“Pleasure is regarded as pain because of it’s being mixed up with pain; and pleasure (accompanied by pain) is called pain in the same manner as honey mixed with poison is called poison.” – Nyaya Bhasya (Nyaya Sutras written by Aksapada Gautama in the 2nd century CE.)
Pleasure and Pain are the two existential qualities of the soul. Human life, for most of us, is reminisced in terms of pleasure and pain, but what triggers these emotions will differ from human to human.
Naiyayika, a non-Buddhist school of eternalism, states that pain is, actually, positive in nature. One can feel its strength in the experience of pain. The desiring and craving nature of human beings is the sole reason for the felt pain. When the wants are satisfied, a feeling of pleasure is experienced.
In Nyaya Darsana, the Hindu school of thought, the definition of pain is given, as Bhadhana laksanam duhkam, that means the characteristic of the pain is to obstruct. In other words, disagreeability causes pain. We seek comfort in agreeableness. Everything that opposes the mind is pain, and everything that is opposite of this is pleasure. The motivation behind any action is directly connected to it being pleasant or painful.
Pleasure and pain, says Prasastapada, can be with reference to the past as well as to the future objects. Past objects are remembered as objects of pleasure and this brings about present-day pleasure. The pleasure here is in remembrance, so also the pain.
With regard to the future objects, pleasure is produced by reflection. Even when there is neither object of pleasure nor memory of such an object, the Nyaya Bhasya says, wise men feel pleasure, “Because of their knowledge, the peaceful nature of their minds.” Knowledge here means the knowledge of the self, and peaceful nature of the mind means the control of the senses and the consequent tranquility.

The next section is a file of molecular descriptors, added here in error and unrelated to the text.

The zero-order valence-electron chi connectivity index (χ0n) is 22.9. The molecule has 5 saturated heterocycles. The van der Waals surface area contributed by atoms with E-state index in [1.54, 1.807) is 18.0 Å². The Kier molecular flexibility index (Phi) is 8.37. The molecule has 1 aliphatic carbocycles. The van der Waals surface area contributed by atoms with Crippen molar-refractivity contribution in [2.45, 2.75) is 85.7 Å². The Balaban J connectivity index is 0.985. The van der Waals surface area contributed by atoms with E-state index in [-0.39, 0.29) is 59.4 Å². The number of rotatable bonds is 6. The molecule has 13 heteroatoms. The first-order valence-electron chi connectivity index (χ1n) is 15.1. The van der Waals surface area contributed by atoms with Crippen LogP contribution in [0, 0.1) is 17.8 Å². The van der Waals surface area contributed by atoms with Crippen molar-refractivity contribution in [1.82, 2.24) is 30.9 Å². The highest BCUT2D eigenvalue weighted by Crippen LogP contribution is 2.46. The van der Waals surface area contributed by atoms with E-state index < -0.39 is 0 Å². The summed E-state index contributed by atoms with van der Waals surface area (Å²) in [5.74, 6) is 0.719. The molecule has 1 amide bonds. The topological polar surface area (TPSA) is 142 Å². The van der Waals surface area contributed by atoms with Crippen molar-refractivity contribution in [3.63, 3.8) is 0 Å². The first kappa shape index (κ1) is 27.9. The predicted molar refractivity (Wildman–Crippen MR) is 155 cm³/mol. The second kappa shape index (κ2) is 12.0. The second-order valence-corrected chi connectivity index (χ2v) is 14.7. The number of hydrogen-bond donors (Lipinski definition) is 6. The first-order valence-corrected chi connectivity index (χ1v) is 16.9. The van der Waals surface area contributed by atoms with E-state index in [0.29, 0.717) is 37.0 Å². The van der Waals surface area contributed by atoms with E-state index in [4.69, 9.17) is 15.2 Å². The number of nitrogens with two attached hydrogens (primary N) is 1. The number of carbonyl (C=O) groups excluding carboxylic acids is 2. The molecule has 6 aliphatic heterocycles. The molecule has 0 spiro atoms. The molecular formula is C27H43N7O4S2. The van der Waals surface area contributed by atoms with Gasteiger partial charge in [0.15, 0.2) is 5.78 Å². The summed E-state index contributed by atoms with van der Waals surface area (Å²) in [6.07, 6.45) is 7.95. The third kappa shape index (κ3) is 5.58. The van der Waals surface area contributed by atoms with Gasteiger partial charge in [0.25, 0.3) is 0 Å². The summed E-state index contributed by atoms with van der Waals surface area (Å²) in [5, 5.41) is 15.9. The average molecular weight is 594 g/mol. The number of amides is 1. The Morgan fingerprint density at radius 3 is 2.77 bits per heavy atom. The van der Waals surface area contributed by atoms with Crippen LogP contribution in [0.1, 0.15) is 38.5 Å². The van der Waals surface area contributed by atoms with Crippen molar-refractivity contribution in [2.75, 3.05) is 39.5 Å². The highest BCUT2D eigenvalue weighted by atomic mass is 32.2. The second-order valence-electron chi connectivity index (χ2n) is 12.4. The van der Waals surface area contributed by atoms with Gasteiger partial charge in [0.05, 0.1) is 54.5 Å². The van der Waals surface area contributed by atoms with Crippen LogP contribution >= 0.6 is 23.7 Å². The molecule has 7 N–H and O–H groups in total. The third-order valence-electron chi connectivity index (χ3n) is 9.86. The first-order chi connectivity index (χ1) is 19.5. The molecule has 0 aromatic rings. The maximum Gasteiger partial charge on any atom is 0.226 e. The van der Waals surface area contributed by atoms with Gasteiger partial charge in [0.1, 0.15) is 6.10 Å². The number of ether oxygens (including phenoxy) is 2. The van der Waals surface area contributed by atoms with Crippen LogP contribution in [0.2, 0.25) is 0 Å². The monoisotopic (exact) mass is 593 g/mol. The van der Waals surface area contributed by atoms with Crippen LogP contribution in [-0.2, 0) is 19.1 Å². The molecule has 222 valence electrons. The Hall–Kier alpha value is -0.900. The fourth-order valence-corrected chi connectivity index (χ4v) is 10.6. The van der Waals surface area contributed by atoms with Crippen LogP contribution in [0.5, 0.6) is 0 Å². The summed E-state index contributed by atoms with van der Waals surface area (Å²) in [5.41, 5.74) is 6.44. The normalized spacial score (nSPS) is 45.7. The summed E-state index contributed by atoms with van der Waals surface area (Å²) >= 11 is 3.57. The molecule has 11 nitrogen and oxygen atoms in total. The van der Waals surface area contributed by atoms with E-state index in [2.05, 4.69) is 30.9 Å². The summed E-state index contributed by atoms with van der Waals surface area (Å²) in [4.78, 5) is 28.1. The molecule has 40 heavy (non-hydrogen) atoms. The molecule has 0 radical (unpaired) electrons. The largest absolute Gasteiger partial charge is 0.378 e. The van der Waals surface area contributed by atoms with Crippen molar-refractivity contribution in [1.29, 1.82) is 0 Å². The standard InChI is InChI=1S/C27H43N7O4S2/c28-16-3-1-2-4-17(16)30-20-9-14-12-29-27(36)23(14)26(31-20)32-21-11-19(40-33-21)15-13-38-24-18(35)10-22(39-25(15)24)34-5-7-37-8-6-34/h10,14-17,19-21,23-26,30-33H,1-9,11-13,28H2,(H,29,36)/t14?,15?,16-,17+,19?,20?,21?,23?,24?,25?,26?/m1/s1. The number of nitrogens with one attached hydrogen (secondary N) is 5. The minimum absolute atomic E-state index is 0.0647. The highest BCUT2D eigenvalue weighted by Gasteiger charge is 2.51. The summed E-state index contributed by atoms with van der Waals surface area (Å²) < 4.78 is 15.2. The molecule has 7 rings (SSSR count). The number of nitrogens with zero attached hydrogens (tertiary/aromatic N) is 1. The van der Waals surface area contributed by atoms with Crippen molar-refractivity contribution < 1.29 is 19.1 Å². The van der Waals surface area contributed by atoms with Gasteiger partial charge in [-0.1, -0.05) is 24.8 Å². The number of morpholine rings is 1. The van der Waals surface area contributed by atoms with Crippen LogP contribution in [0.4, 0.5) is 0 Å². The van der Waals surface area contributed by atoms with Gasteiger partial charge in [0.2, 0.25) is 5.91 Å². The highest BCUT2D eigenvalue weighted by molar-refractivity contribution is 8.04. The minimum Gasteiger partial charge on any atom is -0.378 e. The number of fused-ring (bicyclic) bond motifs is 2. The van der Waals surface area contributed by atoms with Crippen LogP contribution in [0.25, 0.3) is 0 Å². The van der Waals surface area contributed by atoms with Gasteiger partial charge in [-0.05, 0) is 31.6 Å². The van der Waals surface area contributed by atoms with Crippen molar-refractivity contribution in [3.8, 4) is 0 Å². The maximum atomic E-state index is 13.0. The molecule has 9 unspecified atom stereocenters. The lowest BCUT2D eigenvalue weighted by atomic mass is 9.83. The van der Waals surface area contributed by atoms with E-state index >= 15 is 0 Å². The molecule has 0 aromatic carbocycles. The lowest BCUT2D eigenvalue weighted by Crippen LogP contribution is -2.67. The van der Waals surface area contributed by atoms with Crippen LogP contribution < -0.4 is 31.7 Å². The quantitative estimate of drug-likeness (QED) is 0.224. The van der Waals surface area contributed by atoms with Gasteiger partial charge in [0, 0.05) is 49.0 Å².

Iccha (desire) and dvesa (loathing) are the psychological states of mind directly influenced by pleasure and pain. Humans affinity with fulfillment of desire always holds a priority in the mind. The failure in achieving that state of mind leads to Krodha (anger). One has to keep in mind that anger is the first reaction to aversion. Jung gives the pain pleasure scheme as the basis for all emotive activity.
The one that leads to peace is Prayatna (attempt). Attempt to understand the circumstances instead of reassuring the mind with temporary reasons. The facilitator of the attempting mind is Dhairya (patience) that comes with peace. Without being in peace, you cannot be patient. Patience comes with understanding your own emotions in the larger scheme of the universe.
If you are experiencing anger today, ask yourself, will you continue to be angry tomorrow or two years later?
Will you be mourning in pain in the subsequent years? All the answers lie within you and to get in touch with thyself one needs to be still. One needs to recognize that spiritual pleasures are eternal and valuable than worldly pleasures. After a considerable amount of time, in fact, the pleasures of this world become painful in the light of higher spiritual pleasures. We all with time learn to demolish the temporariness related to materialistic happiness by replacing the need to possess with the need to experience.
Spiritual pleasure is a self-inculcating journey. As you unfold the layers of pain and pleasure and reach that point where everything is governed by the plan of your own thoughts rather than external provocations, you begin to walk on the path of spiritual happiness.
Spiritual happiness is looking at ever-changing waves of the ocean yet knowing that the ocean deep down is always calm and poised. Realize the power of the self to connect with the cosmic energies that lies within you.
The idea is not to be ecstatic and joyful always but to learn to seek growth and strength in the pain experienced.